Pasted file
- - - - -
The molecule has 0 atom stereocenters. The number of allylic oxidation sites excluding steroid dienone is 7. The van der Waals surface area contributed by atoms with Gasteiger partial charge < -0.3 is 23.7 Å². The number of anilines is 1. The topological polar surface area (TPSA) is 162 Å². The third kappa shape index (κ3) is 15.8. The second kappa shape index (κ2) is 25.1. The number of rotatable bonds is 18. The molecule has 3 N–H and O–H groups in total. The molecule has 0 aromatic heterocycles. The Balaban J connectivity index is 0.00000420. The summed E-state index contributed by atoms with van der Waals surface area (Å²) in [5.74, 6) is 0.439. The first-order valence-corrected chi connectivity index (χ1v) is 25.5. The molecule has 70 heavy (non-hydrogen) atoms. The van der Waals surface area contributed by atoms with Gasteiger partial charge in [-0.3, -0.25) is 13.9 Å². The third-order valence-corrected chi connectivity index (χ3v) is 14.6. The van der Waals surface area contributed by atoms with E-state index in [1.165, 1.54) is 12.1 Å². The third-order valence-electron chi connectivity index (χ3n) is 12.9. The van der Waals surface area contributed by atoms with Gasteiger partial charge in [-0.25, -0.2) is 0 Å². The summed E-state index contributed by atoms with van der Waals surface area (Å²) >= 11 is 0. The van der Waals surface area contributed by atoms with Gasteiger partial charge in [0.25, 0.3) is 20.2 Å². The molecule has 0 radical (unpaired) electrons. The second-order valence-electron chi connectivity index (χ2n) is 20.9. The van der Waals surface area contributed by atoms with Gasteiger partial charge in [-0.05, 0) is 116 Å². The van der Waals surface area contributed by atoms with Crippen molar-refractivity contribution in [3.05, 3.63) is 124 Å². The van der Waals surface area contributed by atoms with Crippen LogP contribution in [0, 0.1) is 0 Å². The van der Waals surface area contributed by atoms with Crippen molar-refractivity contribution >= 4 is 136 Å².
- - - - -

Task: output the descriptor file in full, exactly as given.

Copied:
The molecule has 0 atom stereocenters. The number of allylic oxidation sites excluding steroid dienone is 7. The van der Waals surface area contributed by atoms with Gasteiger partial charge < -0.3 is 23.7 Å². The number of anilines is 1. The topological polar surface area (TPSA) is 162 Å². The third kappa shape index (κ3) is 15.8. The second kappa shape index (κ2) is 25.1. The number of rotatable bonds is 18. The molecule has 3 N–H and O–H groups in total. The molecule has 0 aromatic heterocycles. The Balaban J connectivity index is 0.00000420. The summed E-state index contributed by atoms with van der Waals surface area (Å²) in [5.74, 6) is 0.439. The first-order valence-corrected chi connectivity index (χ1v) is 25.5. The molecule has 70 heavy (non-hydrogen) atoms. The van der Waals surface area contributed by atoms with Gasteiger partial charge in [-0.3, -0.25) is 13.9 Å². The third-order valence-corrected chi connectivity index (χ3v) is 14.6. The van der Waals surface area contributed by atoms with E-state index in [1.165, 1.54) is 12.1 Å². The third-order valence-electron chi connectivity index (χ3n) is 12.9. The van der Waals surface area contributed by atoms with Gasteiger partial charge in [-0.25, -0.2) is 0 Å². The summed E-state index contributed by atoms with van der Waals surface area (Å²) >= 11 is 0. The van der Waals surface area contributed by atoms with Gasteiger partial charge in [0.25, 0.3) is 20.2 Å². The molecule has 0 radical (unpaired) electrons. The second-order valence-electron chi connectivity index (χ2n) is 20.9. The van der Waals surface area contributed by atoms with Gasteiger partial charge in [-0.05, 0) is 116 Å². The van der Waals surface area contributed by atoms with Crippen molar-refractivity contribution in [3.05, 3.63) is 124 Å². The van der Waals surface area contributed by atoms with Crippen LogP contribution in [0, 0.1) is 0 Å². The van der Waals surface area contributed by atoms with Crippen molar-refractivity contribution >= 4 is 136 Å².